Histopathological Rate of Ocular Surface Squamous Neoplasia in Clinically Suspected Pterygium Specimens: 10-Year Results

Milad Modabber, Daniella Lent-Schochet, Jennifer Y. Li, Esther Kim

Research output: Contribution to journalArticlepeer-review

Abstract

Purpose: The aim of this study was to evaluate the prevalence of histopathologically confirmed ocular surface squamous neoplasia (OSSN) in clinically diagnosed pterygium samples at a tertiary center in Northern California, over a 10-year period (2009-2019). Methods: A retrospective chart review of patients older than 18 years with clinically diagnosed benign pterygium requiring excision was conducted. Clinically suspected pterygia were excised using standard techniques and routinely submitted to the University of California Davis for pathologic evaluation. Demographic, clinical, surgical, and pathological information were recorded and analyzed. The prevalence rate of OSSN was calculated. Results: A total of 348 consecutive specimens were evaluated. The mean (±SD) age of the patients was 58 ± 12 years, with a near equal sex representation. A total of 57 (16%) pterygia were recurrent at initial presentation. Histopathologic results demonstrated a single case of OSSN. This patient did not have a documented history of carcinoma in other organs or any history of herpes virus, human papilloma virus, or human immunodeficiency virus infection. Conclusions: The prevalence of histopathological OSSN in clinically suspected pterygia within our sample was approximately 0.3%. Because of shared clinical characteristics of pterygia and OSSN, a high index of suspicion and judicious use of anterior segment optical coherence tomography enable for effective preoperative diagnosis of OSSN. However, in the absence of clinical expertise or high-resolution optical coherence tomography, routine tissue pathologic examination may be warranted.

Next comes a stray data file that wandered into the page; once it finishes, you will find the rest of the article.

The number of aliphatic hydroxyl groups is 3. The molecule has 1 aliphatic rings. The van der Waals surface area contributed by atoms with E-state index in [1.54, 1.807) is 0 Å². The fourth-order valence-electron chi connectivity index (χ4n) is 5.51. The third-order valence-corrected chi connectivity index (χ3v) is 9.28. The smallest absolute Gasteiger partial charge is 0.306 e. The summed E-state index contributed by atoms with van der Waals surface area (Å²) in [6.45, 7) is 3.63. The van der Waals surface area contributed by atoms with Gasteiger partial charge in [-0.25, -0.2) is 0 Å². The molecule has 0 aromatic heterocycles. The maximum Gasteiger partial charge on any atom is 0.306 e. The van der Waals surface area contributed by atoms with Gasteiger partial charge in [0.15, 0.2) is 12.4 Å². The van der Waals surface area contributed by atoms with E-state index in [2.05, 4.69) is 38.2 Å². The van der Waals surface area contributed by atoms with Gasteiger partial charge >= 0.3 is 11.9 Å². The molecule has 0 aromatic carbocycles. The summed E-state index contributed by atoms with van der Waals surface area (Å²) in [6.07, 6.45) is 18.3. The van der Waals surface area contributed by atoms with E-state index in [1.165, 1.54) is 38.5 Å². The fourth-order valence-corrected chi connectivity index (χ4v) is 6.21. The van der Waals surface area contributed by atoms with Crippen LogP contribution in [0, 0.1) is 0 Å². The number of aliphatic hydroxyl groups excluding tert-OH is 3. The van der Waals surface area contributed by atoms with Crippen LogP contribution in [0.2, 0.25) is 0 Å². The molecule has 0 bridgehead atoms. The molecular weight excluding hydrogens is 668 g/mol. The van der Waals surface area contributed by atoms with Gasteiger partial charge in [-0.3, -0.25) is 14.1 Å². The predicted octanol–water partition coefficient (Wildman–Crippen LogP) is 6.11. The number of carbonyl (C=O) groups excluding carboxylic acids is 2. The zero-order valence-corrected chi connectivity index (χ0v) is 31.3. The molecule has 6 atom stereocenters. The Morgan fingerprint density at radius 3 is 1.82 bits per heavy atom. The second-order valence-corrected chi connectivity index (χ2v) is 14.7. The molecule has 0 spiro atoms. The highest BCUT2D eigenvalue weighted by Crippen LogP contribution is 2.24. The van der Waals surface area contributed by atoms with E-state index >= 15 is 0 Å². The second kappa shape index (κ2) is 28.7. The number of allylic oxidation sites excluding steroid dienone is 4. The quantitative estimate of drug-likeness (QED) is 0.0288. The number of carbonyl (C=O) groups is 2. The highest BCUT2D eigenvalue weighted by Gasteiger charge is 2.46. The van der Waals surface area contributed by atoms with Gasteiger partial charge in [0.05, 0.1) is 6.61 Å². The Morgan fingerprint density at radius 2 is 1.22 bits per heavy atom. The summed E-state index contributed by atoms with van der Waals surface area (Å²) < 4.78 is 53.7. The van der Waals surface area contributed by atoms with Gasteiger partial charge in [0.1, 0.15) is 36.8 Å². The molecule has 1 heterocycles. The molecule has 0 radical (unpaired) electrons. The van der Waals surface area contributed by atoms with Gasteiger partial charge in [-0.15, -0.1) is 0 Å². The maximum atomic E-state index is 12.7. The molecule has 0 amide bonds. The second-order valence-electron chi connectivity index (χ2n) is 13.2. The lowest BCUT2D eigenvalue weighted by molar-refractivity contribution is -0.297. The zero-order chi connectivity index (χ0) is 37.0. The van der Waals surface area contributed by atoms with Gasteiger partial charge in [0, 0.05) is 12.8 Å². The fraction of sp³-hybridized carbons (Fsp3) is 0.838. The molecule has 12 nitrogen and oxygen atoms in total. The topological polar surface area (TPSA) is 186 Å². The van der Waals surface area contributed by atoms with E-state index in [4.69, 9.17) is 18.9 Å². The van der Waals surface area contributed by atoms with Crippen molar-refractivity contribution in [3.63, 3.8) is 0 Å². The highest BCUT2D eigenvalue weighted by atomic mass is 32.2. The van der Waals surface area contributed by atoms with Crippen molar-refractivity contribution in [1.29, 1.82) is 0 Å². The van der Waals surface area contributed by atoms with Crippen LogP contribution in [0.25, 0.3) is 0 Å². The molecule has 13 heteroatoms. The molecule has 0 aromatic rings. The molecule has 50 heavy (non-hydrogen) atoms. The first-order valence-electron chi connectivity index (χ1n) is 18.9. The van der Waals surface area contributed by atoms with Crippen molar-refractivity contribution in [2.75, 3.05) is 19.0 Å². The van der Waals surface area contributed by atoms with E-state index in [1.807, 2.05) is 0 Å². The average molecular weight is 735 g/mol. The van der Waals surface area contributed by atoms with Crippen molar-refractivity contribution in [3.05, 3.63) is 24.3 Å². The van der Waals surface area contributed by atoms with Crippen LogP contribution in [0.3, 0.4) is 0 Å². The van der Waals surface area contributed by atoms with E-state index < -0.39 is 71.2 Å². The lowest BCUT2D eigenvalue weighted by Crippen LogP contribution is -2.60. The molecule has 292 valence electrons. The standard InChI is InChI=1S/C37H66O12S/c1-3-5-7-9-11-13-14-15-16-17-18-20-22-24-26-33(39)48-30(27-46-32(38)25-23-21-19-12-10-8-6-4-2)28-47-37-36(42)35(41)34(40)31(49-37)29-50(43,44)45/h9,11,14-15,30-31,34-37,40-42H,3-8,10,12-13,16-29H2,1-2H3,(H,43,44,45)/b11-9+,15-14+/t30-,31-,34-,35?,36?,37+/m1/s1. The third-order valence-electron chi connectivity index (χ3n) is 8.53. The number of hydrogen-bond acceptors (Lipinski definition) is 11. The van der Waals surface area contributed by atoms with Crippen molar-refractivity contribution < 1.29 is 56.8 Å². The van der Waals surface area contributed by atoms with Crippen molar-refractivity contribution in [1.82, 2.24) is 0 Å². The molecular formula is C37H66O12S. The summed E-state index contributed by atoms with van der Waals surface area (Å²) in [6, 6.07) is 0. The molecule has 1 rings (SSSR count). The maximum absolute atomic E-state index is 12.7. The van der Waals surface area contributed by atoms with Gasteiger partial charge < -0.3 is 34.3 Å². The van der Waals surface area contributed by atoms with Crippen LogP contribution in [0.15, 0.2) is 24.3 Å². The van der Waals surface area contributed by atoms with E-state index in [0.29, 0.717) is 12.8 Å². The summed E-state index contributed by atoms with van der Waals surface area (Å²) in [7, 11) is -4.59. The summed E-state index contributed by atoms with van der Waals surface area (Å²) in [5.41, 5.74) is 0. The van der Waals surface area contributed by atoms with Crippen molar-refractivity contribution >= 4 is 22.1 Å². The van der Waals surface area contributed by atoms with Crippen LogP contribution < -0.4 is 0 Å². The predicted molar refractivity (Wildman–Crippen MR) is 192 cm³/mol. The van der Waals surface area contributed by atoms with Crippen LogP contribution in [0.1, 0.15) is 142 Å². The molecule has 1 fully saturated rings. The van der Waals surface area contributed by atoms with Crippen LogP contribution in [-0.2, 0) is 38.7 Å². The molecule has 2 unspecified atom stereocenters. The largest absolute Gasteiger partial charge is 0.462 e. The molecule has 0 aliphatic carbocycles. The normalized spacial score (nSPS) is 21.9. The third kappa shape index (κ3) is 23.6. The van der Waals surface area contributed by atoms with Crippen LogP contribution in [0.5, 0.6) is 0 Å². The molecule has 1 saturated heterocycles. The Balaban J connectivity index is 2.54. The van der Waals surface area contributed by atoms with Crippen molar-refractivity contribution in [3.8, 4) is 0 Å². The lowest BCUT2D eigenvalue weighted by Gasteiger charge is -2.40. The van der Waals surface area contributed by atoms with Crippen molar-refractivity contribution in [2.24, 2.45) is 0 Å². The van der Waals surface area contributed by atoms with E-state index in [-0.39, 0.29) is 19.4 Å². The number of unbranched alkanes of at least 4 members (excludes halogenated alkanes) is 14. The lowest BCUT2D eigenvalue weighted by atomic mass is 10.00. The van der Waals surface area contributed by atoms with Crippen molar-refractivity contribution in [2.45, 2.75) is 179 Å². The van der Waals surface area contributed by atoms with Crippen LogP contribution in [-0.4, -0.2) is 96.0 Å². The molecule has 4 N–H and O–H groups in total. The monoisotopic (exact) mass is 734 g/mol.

Original languageEnglish (US)
Pages (from-to)149-154
Number of pages6
JournalCornea
Volume41
Issue number2
DOIs
StatePublished - Feb 1 2022
Externally publishedYes

Keywords

  • Conjunctival intraepithelial neoplasia
  • Ocular surface squamous neoplasia
  • Pterygium

ASJC Scopus subject areas

  • Ophthalmology

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